Quantcast

How do medical students differ in their interpersonal needs?

Research paper by Yera Y Hur, A Ra AR Cho, Sun S Huh, Sun S Kim

Indexed on: 23 Feb '17Published on: 23 Feb '17Published in: BMC Medical Education



Abstract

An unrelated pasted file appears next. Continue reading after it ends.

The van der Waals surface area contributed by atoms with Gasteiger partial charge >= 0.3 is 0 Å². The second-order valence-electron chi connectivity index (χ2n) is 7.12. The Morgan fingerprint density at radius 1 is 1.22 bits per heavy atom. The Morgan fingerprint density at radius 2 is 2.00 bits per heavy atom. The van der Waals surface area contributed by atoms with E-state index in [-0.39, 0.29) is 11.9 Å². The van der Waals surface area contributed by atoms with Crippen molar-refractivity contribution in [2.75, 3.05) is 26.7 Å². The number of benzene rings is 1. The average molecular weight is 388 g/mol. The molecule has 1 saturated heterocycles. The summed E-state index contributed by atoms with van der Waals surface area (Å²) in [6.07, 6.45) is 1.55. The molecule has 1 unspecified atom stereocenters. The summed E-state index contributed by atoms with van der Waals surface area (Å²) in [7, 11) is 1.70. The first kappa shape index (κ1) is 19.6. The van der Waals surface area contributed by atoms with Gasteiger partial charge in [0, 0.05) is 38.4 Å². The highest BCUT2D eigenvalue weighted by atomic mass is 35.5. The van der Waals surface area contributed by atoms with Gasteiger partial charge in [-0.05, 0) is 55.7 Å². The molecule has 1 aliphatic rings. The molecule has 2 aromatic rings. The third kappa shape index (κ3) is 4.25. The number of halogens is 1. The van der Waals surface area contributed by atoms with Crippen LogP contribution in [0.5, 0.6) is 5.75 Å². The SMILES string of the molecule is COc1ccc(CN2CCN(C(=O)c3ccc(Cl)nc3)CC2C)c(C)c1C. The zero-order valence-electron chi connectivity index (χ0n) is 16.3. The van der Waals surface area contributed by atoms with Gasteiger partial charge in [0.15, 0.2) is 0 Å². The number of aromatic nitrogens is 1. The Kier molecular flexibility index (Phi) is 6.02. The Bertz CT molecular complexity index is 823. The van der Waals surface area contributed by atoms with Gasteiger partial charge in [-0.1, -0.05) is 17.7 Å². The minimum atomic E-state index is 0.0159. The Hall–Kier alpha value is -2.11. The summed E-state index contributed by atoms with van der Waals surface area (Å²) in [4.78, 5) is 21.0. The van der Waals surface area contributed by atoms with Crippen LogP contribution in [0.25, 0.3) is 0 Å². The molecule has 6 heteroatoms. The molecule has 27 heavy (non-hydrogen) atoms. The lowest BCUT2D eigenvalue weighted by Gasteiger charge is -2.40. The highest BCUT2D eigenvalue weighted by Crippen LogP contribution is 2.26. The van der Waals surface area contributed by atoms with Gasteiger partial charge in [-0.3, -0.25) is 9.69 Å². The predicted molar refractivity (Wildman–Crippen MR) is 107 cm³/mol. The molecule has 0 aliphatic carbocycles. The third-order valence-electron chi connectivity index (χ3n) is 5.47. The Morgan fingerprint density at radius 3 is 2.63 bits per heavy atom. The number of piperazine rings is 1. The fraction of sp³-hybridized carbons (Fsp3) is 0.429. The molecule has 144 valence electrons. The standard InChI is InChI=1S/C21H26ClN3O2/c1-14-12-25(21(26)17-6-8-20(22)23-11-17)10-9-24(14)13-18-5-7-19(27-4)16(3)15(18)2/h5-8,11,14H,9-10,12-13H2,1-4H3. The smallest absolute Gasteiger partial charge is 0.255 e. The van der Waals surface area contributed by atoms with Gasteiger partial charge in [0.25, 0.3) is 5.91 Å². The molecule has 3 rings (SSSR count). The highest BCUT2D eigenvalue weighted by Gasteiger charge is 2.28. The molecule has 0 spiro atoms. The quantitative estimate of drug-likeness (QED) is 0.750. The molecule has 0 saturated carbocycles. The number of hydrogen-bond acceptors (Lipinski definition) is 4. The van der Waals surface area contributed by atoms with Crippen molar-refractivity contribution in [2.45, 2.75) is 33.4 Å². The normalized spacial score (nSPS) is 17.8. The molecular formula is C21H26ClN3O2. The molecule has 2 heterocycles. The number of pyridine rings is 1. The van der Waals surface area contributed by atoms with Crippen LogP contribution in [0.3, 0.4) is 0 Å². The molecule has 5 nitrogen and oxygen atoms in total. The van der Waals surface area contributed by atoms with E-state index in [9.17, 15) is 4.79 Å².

Knowing one's interpersonal relationship preferences can be tremendously helpful for medical students' lives. The purpose of this study was to examine the interpersonal needs in medical students.Between 2010 and 2015, a total of 877 students from four Korean medical schools took the Korean version of the Fundamental Interpersonal Relations Orientation - Behaviour (FIRO-B) scale. The FIRO-B results were analyzed by descriptive statistics, frequency, independent t-test, and one-way ANOVA.The medical students' scores for interpersonal needs were moderate overall, with the highest scores for control (M = 8.63, SD = 3.08), followed by affection (M = 8.14, SD = 4.34), and inclusion (M = 7.81, SD = 4.30). Gender differences showed in three areas: expressed control (male > female, t = 4.137, p < 0.001), wanted affection (male < female, t = -3.148, p = 0.002), and control needs (male > female, t = 2.761, p = 0.006). By school type, differences were shown in expressed control (t = 3.581, p < 0.001), wanted inclusion (t = 2.625, p = 0.009), Inclusion (t = 1.966, p = 0.050), and expressed (t = 2.077, p = 0.038); undergraduate medical college (MC) students' needs were greater than the needs of graduate medical school (MS) students, but for wanted control, the MS students showed greater needs (t = -2.122, p = 0.034).There were differences in all categories except for expressed inclusion, wanted control, and control. The FIRO-B is a useful tool for giving insight into students regarding their interpersonal orientations, which will help them to adjust to medical school life. In addition, the FIRO-B can be useful when mentoring and coaching students.